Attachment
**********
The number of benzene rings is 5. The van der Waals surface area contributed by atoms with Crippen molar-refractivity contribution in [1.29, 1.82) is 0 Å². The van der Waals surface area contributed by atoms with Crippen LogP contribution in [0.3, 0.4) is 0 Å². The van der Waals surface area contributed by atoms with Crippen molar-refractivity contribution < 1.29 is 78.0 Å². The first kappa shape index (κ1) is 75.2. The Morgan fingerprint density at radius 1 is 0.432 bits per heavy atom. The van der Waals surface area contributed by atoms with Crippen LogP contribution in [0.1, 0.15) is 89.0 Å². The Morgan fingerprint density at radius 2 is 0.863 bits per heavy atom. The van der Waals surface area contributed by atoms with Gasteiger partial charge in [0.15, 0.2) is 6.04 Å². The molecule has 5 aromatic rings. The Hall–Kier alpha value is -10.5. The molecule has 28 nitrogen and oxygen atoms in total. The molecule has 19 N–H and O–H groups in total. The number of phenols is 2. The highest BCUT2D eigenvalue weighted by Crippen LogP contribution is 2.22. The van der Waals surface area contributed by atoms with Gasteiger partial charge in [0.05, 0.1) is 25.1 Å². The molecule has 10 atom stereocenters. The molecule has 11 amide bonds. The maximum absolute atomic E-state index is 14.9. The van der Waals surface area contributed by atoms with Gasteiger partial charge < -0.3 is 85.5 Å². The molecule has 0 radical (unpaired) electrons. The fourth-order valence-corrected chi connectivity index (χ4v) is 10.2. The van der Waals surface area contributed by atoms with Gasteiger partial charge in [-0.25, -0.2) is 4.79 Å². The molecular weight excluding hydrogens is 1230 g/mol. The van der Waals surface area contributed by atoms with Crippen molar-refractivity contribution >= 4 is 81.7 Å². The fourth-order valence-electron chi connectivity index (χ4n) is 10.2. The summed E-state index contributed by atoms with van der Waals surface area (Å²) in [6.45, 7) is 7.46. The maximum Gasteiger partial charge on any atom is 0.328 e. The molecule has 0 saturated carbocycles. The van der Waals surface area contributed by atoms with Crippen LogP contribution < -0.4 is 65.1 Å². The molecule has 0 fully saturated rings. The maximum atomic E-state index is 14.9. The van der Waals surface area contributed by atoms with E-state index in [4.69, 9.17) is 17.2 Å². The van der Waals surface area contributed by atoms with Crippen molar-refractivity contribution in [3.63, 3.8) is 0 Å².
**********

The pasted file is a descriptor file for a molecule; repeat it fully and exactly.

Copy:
The number of benzene rings is 5. The van der Waals surface area contributed by atoms with Crippen molar-refractivity contribution in [1.29, 1.82) is 0 Å². The van der Waals surface area contributed by atoms with Crippen LogP contribution in [0.3, 0.4) is 0 Å². The van der Waals surface area contributed by atoms with Crippen molar-refractivity contribution < 1.29 is 78.0 Å². The first kappa shape index (κ1) is 75.2. The Morgan fingerprint density at radius 1 is 0.432 bits per heavy atom. The van der Waals surface area contributed by atoms with Crippen LogP contribution in [0.1, 0.15) is 89.0 Å². The Morgan fingerprint density at radius 2 is 0.863 bits per heavy atom. The van der Waals surface area contributed by atoms with Gasteiger partial charge in [0.15, 0.2) is 6.04 Å². The molecule has 5 aromatic rings. The Hall–Kier alpha value is -10.5. The molecule has 28 nitrogen and oxygen atoms in total. The molecule has 19 N–H and O–H groups in total. The number of phenols is 2. The highest BCUT2D eigenvalue weighted by Crippen LogP contribution is 2.22. The van der Waals surface area contributed by atoms with Gasteiger partial charge in [0.05, 0.1) is 25.1 Å². The molecule has 10 atom stereocenters. The molecule has 11 amide bonds. The maximum absolute atomic E-state index is 14.9. The van der Waals surface area contributed by atoms with Gasteiger partial charge < -0.3 is 85.5 Å². The molecule has 0 radical (unpaired) electrons. The fourth-order valence-corrected chi connectivity index (χ4v) is 10.2. The van der Waals surface area contributed by atoms with Gasteiger partial charge in [-0.25, -0.2) is 4.79 Å². The molecular weight excluding hydrogens is 1230 g/mol. The van der Waals surface area contributed by atoms with Crippen molar-refractivity contribution >= 4 is 81.7 Å². The fourth-order valence-electron chi connectivity index (χ4n) is 10.2. The summed E-state index contributed by atoms with van der Waals surface area (Å²) in [6.45, 7) is 7.46. The maximum Gasteiger partial charge on any atom is 0.328 e. The molecule has 0 saturated carbocycles. The van der Waals surface area contributed by atoms with Crippen LogP contribution < -0.4 is 65.1 Å². The molecule has 0 fully saturated rings. The maximum atomic E-state index is 14.9. The van der Waals surface area contributed by atoms with E-state index in [4.69, 9.17) is 17.2 Å². The van der Waals surface area contributed by atoms with Crippen molar-refractivity contribution in [3.63, 3.8) is 0 Å².